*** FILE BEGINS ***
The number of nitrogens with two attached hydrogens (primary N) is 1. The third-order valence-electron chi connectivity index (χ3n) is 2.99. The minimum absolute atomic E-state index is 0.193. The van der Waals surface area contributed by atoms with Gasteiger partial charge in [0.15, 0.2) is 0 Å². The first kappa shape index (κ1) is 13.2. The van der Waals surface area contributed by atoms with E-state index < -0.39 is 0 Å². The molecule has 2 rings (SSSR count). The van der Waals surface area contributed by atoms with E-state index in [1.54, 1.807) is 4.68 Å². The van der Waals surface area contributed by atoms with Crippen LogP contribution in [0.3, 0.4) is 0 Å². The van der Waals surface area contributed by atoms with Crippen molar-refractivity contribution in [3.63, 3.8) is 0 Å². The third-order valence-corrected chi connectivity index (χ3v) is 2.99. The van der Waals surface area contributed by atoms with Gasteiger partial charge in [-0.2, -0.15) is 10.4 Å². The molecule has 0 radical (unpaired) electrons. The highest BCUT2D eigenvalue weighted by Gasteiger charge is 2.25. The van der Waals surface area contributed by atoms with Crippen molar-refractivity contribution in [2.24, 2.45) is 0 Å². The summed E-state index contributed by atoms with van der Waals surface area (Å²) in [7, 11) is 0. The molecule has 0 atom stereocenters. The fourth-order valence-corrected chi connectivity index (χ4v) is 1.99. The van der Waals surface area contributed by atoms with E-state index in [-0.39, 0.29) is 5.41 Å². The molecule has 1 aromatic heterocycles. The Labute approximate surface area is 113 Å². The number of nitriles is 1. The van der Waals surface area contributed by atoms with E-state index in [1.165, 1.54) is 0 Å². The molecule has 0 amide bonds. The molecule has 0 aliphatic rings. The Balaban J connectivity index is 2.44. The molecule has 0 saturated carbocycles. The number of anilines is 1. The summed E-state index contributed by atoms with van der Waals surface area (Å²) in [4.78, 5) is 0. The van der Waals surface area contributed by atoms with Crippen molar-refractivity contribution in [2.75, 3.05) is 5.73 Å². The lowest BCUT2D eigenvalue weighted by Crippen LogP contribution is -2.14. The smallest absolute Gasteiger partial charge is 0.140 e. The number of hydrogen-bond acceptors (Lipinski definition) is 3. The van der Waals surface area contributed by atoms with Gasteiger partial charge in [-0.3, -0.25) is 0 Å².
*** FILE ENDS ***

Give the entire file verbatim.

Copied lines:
The number of nitrogens with two attached hydrogens (primary N) is 1. The third-order valence-electron chi connectivity index (χ3n) is 2.99. The minimum absolute atomic E-state index is 0.193. The van der Waals surface area contributed by atoms with Gasteiger partial charge in [0.15, 0.2) is 0 Å². The first kappa shape index (κ1) is 13.2. The van der Waals surface area contributed by atoms with E-state index < -0.39 is 0 Å². The molecule has 2 rings (SSSR count). The van der Waals surface area contributed by atoms with E-state index in [1.54, 1.807) is 4.68 Å². The van der Waals surface area contributed by atoms with Crippen LogP contribution in [0.3, 0.4) is 0 Å². The van der Waals surface area contributed by atoms with Crippen molar-refractivity contribution in [3.63, 3.8) is 0 Å². The third-order valence-corrected chi connectivity index (χ3v) is 2.99. The van der Waals surface area contributed by atoms with Gasteiger partial charge in [-0.2, -0.15) is 10.4 Å². The molecule has 0 radical (unpaired) electrons. The highest BCUT2D eigenvalue weighted by Gasteiger charge is 2.25. The van der Waals surface area contributed by atoms with Crippen molar-refractivity contribution in [2.24, 2.45) is 0 Å². The summed E-state index contributed by atoms with van der Waals surface area (Å²) in [7, 11) is 0. The molecule has 0 atom stereocenters. The fourth-order valence-corrected chi connectivity index (χ4v) is 1.99. The van der Waals surface area contributed by atoms with E-state index in [-0.39, 0.29) is 5.41 Å². The molecule has 1 aromatic heterocycles. The Labute approximate surface area is 113 Å². The number of nitriles is 1. The van der Waals surface area contributed by atoms with E-state index in [1.165, 1.54) is 0 Å². The molecule has 0 amide bonds. The molecule has 0 aliphatic rings. The Balaban J connectivity index is 2.44. The molecule has 0 saturated carbocycles. The number of anilines is 1. The summed E-state index contributed by atoms with van der Waals surface area (Å²) in [4.78, 5) is 0. The van der Waals surface area contributed by atoms with Crippen molar-refractivity contribution in [2.75, 3.05) is 5.73 Å². The lowest BCUT2D eigenvalue weighted by Crippen LogP contribution is -2.14. The smallest absolute Gasteiger partial charge is 0.140 e. The number of hydrogen-bond acceptors (Lipinski definition) is 3. The van der Waals surface area contributed by atoms with Gasteiger partial charge in [-0.3, -0.25) is 0 Å².